Wildlife & Traffic
A European Handbook for Identifying Conflicts and Designing Solutions
Project teams should seek to:
- Choose a route which:
i) respects existing landform;
ii) requires the fewest large earthworks;
iii) minimises the extent of habitat loss;
iv) avoids sites of nature conservation interest and, where possible, protects non-renewable resources (e.g. ancient woodland); and
v) seeks to maintain connectivity through the use of structures that carry the landscape over the infrastructure or permit the landscape to flow under the infrastructure.
- Design profiles which reflect the local topography: embankments and cuttings need to be graded out to match the surrounding slopes and used to minimise noise and visual intrusion.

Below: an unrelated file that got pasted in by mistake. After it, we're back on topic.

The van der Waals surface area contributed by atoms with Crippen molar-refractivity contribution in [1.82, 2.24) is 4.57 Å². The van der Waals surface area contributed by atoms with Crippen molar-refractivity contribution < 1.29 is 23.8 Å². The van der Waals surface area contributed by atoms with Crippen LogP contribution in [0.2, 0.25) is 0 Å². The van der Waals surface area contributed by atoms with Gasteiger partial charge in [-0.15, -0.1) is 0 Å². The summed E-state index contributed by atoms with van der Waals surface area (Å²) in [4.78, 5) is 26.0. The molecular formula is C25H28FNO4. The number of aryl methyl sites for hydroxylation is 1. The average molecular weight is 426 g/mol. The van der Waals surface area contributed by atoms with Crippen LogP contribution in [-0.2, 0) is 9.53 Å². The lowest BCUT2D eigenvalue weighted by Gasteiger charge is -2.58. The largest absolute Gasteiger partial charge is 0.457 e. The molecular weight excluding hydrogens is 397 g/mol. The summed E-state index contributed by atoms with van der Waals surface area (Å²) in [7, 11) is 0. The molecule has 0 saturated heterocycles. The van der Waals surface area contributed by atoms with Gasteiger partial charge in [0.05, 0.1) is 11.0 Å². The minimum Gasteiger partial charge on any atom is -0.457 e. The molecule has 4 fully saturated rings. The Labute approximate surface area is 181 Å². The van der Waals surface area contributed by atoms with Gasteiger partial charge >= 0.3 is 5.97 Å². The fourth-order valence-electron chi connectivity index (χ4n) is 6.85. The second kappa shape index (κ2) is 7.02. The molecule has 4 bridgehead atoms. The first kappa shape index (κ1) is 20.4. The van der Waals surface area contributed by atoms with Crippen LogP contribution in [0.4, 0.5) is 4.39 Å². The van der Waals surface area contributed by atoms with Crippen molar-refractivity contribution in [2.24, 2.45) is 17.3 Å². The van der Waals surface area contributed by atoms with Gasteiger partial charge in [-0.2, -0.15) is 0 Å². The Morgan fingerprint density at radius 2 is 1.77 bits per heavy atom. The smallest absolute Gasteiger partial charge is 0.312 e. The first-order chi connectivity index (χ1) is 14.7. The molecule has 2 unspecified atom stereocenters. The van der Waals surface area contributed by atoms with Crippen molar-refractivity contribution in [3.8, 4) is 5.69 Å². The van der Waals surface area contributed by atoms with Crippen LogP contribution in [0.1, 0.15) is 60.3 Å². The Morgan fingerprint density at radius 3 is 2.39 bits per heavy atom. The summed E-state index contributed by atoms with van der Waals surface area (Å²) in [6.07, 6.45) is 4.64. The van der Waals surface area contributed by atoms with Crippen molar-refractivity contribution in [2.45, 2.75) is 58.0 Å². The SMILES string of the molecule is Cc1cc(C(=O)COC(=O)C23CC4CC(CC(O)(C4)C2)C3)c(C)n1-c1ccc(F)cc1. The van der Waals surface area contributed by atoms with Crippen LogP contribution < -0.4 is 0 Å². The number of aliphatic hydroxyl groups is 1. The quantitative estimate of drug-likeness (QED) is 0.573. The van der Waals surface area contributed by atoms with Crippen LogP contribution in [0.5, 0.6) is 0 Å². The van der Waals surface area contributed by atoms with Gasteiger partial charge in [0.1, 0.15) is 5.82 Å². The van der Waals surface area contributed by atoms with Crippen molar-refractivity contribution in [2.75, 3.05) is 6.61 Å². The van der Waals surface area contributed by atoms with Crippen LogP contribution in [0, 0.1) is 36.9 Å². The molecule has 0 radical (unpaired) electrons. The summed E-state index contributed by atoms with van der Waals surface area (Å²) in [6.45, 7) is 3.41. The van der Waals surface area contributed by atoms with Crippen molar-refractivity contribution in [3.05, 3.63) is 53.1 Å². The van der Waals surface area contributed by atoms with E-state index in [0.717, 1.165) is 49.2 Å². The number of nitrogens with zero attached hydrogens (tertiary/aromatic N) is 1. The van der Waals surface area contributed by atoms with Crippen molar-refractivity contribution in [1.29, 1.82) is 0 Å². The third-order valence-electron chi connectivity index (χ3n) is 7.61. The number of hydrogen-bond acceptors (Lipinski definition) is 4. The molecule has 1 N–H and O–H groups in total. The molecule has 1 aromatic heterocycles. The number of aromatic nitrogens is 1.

- Aim to achieve the most sustainable use of excavated material, i.e. create a balance of cut and fill material and minimise the need for off-site disposal.
- Ensure the new landform and its soil structure permits effective planting and/or restoration to an appropriate use.
- Planting design (pattern and species) should reflect the adjacent landscape and avoid the creation of a separate corridor of planting.
- Restore as much as possible of the preexisting pattern of field boundaries, woodland, heathland, etc.
- Establish a clear design objective and maintenance regime for each element of the scheme design.